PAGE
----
I picked up Just Cool It! last week because I wanted some more printed research to inform my decision making. It’s easy to turn to the internet for information (I say this fully aware that I contribute to the numerous voices online), but published works are usually more credible than a layperson on the internet. I was drawn to this book because it offers tips that can be used on the individual level as well as a look into the political, , ecological, and economic factors involved in climate change on a macro and micro level.

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Just Cool It, David Suzuki & Ian Hanington, Greystone Books, 2017

One of the points Suzuki and Hanington make throughout the book that I really appreciated was the notion that we cannot allow the enormity of the task of moving away from fossil fuels prevent us from trying to act. The government invested in getting a man on the moon because there was a sense of urgency. We didn’t know that it could be done. We didn’t even know what the benefits of inventing new technologies would be (other than seeming more advanced than the USSR), but we did it and as a result we have gained new technologies like home computers, GPS, and cell phones that are integral to daily life today. Sure, for now it is still easier to find fossil fuels and use them, but we could discover new technologies that will not only provide us with a clean energy in addition to other tools that could make our lives better. Why wait until we are out of fuel and time?

Suzuki and Hanington offer a variety of solutions on the individual level including carpooling to work, biking, reducing consumption, and eating less meat. As a person that doesn’t own a car, I’m already pretty sustainable in that regard. I could, however, get more involved on a local level in advocating for improved public transit options and bike lanes in Tacoma. Tacoma is not a city that people bus in my choice, it is done because you have to. If more cities could become like New York or London, we would have less need for cars — especially for short distances.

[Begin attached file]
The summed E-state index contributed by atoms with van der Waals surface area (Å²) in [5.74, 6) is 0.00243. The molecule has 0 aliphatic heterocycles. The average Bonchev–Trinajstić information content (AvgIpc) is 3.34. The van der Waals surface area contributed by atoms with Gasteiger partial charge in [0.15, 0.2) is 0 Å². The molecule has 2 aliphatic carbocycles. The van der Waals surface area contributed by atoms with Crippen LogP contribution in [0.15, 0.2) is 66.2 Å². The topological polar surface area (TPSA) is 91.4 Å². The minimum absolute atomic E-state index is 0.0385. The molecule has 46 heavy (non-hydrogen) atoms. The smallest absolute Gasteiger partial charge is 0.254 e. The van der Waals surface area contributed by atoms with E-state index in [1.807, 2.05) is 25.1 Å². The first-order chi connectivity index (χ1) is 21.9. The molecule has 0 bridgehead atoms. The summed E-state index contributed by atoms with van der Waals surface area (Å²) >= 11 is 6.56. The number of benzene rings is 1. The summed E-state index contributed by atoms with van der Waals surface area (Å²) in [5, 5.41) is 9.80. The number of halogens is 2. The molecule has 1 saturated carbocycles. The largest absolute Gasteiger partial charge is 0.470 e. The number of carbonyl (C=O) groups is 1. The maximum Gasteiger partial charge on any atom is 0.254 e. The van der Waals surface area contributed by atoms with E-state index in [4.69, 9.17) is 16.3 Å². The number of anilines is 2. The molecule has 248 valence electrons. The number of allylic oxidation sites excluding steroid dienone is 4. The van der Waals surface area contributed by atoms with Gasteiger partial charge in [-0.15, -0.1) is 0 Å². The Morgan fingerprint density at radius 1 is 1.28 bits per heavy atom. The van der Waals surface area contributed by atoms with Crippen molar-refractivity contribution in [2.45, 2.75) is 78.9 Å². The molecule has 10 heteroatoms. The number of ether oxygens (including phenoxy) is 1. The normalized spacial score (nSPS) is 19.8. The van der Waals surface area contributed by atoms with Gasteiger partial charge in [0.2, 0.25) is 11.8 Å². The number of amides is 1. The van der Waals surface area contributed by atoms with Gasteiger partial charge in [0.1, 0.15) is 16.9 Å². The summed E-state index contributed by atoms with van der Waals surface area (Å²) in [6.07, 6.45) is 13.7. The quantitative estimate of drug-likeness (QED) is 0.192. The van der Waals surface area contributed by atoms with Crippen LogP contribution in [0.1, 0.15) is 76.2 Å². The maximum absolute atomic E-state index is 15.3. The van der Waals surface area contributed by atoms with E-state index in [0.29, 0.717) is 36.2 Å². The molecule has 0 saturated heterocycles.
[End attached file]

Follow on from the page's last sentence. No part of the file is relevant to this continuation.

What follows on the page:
Just Cool It was published in 2017 and is already outdated with regards to the Paris Climate Accord, at least in the U.S. The authors are critical of the accord for not going far enough to make changes, though it is impressive that countries were able to come to any agreement at all. The book was written after the election of Trump, but not before he announced that the U.S. would withdraw from the accord. As a global leader, the U.S. should be taking this opportunity to create change. We are amongst the highest polluters, despite having a small population relative to India and China. As an industrialized nation that has benefitted from practices that destroy the earth, we need to do our part to bring about change so that the onus of responsibility doesn’t fall to countries that are still in the process of modernizing their economies. This, of course, brings up a very important question, is it possible to be truly green in a capitalist system? Capitalism demands that we consume. Things are made so we can buy them and our worth is defined by the amount of stuff we are able to buy. I cannot wrap my head around any system other than capitalism, which of course is a byproduct of living in any system. Instead of being a revolutionary trying to make a new economic system, I am trying to find ways to consume more ethically and challenge the notion that we have to buy new things all the time to be happy or be of value.

My biggest critique of Just Cool It is the fact that it walks a fine line between a clearly biased book that is trying to inform and audience and self-serving propaganda. David Suzuki is the founder of The David Suzuki Foundation, which supported the publication of this book and the book makes many references to the work of the foundation. Obviously, experts in a field may find themselves referencing their own work if they are at the forefront of that area. I do however think it can be a conflict of interest to write a book that will direct an audience to your nonprofit (presumably to solicit donations) while using that same nonprofit as proof of your work. The book does reference enough outside sources that it isn’t credible, if anything parts just felt tacky.

Overall, I would recommend that anyone that wants to be an expert in environmental issues does research beyond watching “An Inconvenient Truth” and reading blogs (but please do still read this one). If you live in the Tacoma area, I’d be happy to lend this book out to any friends that may want to learn more. I will be reading more books about environmentalism soon (and am happy to take recommendations) so look out for more reviews in the future.